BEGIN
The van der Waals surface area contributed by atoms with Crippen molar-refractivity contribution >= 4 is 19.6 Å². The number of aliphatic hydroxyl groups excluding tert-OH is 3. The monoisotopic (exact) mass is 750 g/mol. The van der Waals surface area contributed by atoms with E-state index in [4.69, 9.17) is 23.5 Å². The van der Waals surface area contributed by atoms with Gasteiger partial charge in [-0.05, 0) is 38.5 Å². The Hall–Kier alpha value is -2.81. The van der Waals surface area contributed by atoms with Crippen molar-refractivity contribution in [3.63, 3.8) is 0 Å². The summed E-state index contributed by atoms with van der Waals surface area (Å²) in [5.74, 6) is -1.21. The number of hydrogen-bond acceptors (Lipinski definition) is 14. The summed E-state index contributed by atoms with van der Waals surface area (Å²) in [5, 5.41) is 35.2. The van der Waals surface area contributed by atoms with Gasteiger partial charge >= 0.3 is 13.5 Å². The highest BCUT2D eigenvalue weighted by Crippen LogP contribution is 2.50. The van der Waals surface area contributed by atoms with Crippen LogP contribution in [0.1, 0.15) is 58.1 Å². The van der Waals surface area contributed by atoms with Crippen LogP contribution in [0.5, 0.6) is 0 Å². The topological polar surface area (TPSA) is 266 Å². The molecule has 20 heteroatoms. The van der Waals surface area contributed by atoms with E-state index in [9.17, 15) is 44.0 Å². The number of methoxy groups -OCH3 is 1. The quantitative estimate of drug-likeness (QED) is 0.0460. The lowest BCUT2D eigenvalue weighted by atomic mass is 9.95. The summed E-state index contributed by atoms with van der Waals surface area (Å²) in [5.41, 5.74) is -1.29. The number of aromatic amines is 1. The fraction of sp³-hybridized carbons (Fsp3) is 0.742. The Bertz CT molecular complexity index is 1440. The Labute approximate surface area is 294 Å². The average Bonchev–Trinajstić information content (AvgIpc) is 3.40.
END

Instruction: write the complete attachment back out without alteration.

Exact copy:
The van der Waals surface area contributed by atoms with Crippen molar-refractivity contribution >= 4 is 19.6 Å². The number of aliphatic hydroxyl groups excluding tert-OH is 3. The monoisotopic (exact) mass is 750 g/mol. The van der Waals surface area contributed by atoms with E-state index in [4.69, 9.17) is 23.5 Å². The van der Waals surface area contributed by atoms with Gasteiger partial charge in [-0.05, 0) is 38.5 Å². The Hall–Kier alpha value is -2.81. The van der Waals surface area contributed by atoms with Crippen molar-refractivity contribution in [3.63, 3.8) is 0 Å². The summed E-state index contributed by atoms with van der Waals surface area (Å²) in [5.74, 6) is -1.21. The number of hydrogen-bond acceptors (Lipinski definition) is 14. The summed E-state index contributed by atoms with van der Waals surface area (Å²) in [5, 5.41) is 35.2. The van der Waals surface area contributed by atoms with Gasteiger partial charge >= 0.3 is 13.5 Å². The highest BCUT2D eigenvalue weighted by Crippen LogP contribution is 2.50. The van der Waals surface area contributed by atoms with Crippen LogP contribution in [0.1, 0.15) is 58.1 Å². The van der Waals surface area contributed by atoms with Crippen LogP contribution in [0.5, 0.6) is 0 Å². The topological polar surface area (TPSA) is 266 Å². The molecule has 20 heteroatoms. The van der Waals surface area contributed by atoms with E-state index in [9.17, 15) is 44.0 Å². The number of methoxy groups -OCH3 is 1. The quantitative estimate of drug-likeness (QED) is 0.0460. The lowest BCUT2D eigenvalue weighted by atomic mass is 9.95. The summed E-state index contributed by atoms with van der Waals surface area (Å²) in [5.41, 5.74) is -1.29. The number of aromatic amines is 1. The fraction of sp³-hybridized carbons (Fsp3) is 0.742. The Bertz CT molecular complexity index is 1440. The Labute approximate surface area is 294 Å². The average Bonchev–Trinajstić information content (AvgIpc) is 3.40.